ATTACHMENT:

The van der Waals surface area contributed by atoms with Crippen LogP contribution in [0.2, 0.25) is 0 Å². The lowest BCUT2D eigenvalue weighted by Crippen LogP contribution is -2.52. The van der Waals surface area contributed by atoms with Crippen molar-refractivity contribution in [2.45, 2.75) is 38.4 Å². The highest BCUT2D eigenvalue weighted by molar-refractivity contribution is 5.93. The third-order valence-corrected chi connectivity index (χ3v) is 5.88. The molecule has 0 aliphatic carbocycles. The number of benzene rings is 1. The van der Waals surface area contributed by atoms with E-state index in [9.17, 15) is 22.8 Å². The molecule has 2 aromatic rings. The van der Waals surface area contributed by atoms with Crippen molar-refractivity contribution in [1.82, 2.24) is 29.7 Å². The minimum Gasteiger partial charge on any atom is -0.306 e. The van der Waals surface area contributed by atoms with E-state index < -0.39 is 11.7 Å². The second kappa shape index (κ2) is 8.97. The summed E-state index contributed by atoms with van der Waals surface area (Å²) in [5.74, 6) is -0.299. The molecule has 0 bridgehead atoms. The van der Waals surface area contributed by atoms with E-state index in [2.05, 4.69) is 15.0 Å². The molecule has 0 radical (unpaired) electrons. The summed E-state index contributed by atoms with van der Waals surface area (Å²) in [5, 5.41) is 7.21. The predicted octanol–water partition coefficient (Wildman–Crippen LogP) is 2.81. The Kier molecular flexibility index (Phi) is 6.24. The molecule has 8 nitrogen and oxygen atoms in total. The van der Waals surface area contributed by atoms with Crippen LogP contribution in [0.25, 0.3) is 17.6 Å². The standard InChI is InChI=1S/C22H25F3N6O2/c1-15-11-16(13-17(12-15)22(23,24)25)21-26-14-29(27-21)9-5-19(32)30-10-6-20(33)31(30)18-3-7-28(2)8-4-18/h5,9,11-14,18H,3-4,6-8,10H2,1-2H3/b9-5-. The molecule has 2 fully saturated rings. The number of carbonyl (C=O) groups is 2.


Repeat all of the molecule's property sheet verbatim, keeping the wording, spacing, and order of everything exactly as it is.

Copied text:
The van der Waals surface area contributed by atoms with Crippen LogP contribution in [0.2, 0.25) is 0 Å². The lowest BCUT2D eigenvalue weighted by Crippen LogP contribution is -2.52. The van der Waals surface area contributed by atoms with Crippen molar-refractivity contribution in [2.45, 2.75) is 38.4 Å². The highest BCUT2D eigenvalue weighted by molar-refractivity contribution is 5.93. The third-order valence-corrected chi connectivity index (χ3v) is 5.88. The molecule has 0 aliphatic carbocycles. The number of benzene rings is 1. The van der Waals surface area contributed by atoms with E-state index in [9.17, 15) is 22.8 Å². The molecule has 2 aromatic rings. The van der Waals surface area contributed by atoms with Crippen molar-refractivity contribution in [1.82, 2.24) is 29.7 Å². The minimum Gasteiger partial charge on any atom is -0.306 e. The van der Waals surface area contributed by atoms with E-state index < -0.39 is 11.7 Å². The second kappa shape index (κ2) is 8.97. The summed E-state index contributed by atoms with van der Waals surface area (Å²) in [5.74, 6) is -0.299. The molecule has 0 bridgehead atoms. The van der Waals surface area contributed by atoms with E-state index in [2.05, 4.69) is 15.0 Å². The molecule has 0 radical (unpaired) electrons. The summed E-state index contributed by atoms with van der Waals surface area (Å²) in [5, 5.41) is 7.21. The predicted octanol–water partition coefficient (Wildman–Crippen LogP) is 2.81. The Kier molecular flexibility index (Phi) is 6.24. The molecule has 8 nitrogen and oxygen atoms in total. The van der Waals surface area contributed by atoms with Crippen LogP contribution in [0.25, 0.3) is 17.6 Å². The standard InChI is InChI=1S/C22H25F3N6O2/c1-15-11-16(13-17(12-15)22(23,24)25)21-26-14-29(27-21)9-5-19(32)30-10-6-20(33)31(30)18-3-7-28(2)8-4-18/h5,9,11-14,18H,3-4,6-8,10H2,1-2H3/b9-5-. The molecule has 2 fully saturated rings. The number of carbonyl (C=O) groups is 2.